Ann Arbor residents strategize response to Prop 2

By |2018-01-16T10:49:35-05:00November 25th, 2004|Uncategorized|

ANN ARBOR – The personal became political at a gathering of over 150 LGBT residents and supporters who came to a hastily called meeting Nov. 19 to plan their response to the passage of Proposal 2, the anti-marriage amendment that was approved Nov. 2.
“This did it. I am now awake and radicalized,” said Susan Fecteau, a real estate agent and mother of four with her life partner, Laura Sky Brown. “I am going to every place I do business and asking to see their non-discrimination policy. If it’s not good enough, then I offer to help them write a better one,” she said.
Keith Orr, owner of aut Bar, had attended the Washtenaw County Democratic Party convention the weekend before and encouraged others to get more involved in the party. “The Democratic Party was with us [on Prop. 2] in Washtenaw County, but not statewide. We need to address this, but from inside the party,” he said. Orr is committed to getting more LGBT people to serve as precinct delegates.
Many spoke during the three hour gathering organized by Jeremy Norquist, president of the Washtenaw Rainbow Action Project, and most wanted to find the best way to respond to Prop 2, and to learn their options to try and overturn the discriminatory amendment.
Jay Kaplan, an attorney with the ACLU LGBT Project, explained that the ACLU is prepared to sue any employer who takes away benefits because of Proposal 2. “The proponents of Proposal 2 kept saying throughout the campaign that ‘this is just about marriage, and does not effect anyone’s benefits.’ Well, we intend to hold them to that and are prepared to go to court if anyone’s benefits go down.”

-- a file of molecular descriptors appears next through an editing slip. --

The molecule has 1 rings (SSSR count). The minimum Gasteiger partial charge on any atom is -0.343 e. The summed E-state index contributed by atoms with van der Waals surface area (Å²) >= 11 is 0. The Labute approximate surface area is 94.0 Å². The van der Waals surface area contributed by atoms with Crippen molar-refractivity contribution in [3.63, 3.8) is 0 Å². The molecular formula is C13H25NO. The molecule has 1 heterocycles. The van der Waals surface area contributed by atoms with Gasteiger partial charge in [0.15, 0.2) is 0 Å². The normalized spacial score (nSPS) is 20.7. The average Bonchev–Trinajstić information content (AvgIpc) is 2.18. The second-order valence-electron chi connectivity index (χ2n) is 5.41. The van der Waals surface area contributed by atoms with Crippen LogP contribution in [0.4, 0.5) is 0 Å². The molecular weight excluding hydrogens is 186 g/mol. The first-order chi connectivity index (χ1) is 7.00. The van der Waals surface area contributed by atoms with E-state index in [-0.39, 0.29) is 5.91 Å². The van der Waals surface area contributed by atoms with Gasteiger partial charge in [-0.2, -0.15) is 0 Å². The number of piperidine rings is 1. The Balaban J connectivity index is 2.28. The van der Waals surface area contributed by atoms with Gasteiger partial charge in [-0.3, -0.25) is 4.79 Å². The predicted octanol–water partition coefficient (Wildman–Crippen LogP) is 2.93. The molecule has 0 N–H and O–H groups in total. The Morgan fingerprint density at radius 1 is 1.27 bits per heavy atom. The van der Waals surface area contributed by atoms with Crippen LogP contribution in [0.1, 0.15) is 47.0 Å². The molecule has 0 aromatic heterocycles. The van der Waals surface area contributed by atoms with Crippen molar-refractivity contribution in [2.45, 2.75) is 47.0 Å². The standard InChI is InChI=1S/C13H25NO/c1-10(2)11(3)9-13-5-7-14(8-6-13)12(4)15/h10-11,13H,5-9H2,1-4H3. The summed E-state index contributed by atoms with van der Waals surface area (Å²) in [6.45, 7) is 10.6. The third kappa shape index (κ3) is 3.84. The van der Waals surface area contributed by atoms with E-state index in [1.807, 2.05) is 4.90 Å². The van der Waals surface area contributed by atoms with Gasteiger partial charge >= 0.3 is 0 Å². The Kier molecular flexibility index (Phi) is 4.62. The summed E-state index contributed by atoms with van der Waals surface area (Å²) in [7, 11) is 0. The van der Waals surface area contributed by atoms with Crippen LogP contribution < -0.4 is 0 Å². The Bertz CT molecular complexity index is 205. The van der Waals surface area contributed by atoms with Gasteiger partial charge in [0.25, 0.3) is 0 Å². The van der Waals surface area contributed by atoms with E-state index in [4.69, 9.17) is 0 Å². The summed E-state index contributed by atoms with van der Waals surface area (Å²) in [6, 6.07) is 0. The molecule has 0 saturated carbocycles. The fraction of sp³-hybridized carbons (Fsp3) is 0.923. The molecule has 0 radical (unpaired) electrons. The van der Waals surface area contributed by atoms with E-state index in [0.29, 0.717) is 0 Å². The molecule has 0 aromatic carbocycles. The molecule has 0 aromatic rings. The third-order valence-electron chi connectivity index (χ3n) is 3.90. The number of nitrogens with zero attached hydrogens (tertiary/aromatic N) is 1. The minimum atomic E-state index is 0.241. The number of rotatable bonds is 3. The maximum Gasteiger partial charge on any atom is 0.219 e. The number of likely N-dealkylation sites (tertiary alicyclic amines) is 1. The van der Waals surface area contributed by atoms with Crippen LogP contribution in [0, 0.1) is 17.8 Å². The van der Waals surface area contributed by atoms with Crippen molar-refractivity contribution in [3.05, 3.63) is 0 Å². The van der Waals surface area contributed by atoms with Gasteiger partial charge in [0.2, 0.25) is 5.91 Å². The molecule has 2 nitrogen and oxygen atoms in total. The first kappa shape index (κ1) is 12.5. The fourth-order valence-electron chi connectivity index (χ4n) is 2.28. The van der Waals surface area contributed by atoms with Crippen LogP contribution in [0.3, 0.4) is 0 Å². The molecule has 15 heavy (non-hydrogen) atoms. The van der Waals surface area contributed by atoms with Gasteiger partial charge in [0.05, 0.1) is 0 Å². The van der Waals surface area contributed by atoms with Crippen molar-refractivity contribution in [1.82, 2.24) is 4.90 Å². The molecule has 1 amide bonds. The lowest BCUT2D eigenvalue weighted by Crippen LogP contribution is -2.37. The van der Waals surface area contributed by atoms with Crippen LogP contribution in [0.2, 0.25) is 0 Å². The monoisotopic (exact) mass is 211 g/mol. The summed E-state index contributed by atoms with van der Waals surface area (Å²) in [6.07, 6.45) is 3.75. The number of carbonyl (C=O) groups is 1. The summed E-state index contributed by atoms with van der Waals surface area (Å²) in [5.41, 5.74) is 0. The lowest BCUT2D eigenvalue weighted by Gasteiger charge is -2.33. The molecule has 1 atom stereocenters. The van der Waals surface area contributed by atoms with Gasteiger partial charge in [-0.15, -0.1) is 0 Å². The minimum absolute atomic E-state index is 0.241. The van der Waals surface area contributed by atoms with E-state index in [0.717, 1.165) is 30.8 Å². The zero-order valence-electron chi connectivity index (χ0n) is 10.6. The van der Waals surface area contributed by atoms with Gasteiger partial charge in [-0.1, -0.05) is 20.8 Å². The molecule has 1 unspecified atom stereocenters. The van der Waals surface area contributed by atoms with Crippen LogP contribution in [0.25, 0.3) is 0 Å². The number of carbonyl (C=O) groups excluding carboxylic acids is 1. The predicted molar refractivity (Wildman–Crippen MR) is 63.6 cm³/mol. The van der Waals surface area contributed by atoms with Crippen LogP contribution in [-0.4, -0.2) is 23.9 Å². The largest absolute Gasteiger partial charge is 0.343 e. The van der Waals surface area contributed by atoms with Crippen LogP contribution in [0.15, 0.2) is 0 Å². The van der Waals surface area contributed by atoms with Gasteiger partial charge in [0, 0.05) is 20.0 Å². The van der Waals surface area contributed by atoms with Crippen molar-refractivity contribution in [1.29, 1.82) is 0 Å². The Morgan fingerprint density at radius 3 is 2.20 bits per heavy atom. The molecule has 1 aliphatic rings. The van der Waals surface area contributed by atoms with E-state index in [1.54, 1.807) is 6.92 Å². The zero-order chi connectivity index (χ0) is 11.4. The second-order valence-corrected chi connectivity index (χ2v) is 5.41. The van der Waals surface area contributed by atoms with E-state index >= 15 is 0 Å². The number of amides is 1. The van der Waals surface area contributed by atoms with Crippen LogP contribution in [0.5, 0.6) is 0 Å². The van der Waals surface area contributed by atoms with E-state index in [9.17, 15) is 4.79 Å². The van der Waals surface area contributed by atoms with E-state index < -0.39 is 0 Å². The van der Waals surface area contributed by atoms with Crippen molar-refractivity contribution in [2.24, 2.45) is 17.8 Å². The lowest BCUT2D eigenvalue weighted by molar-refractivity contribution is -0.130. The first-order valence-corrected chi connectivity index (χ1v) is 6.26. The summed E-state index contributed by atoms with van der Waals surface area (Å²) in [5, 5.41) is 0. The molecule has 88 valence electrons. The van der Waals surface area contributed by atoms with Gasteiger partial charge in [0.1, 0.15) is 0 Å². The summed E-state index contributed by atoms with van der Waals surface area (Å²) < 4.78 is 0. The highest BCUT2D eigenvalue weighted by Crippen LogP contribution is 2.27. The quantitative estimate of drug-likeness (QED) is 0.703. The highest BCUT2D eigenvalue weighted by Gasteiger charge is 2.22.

Sean Kosofsky of the Triangle Foundation responded to a question about trying to get civil unions on the ballot next year. “I am not a big fan of ballot initiatives that put the expanded rights for a minority to a vote by the majority. It is very rare that a proactive ballot like that works.”
At the end of the evening the group came up with a list of almost 40 actions that they could pursue, ranging from as simple as writing a letter to the Archdiocese to getting sexual orientation included in the Elliot Larsen Civil Rights Act, Michigan’s anti-discrimination legislation.
Another gathering is scheduled in Ann Arbor the weekend of Dec. 3. For more information about that meeting contact WRAP at 734-995-9867.

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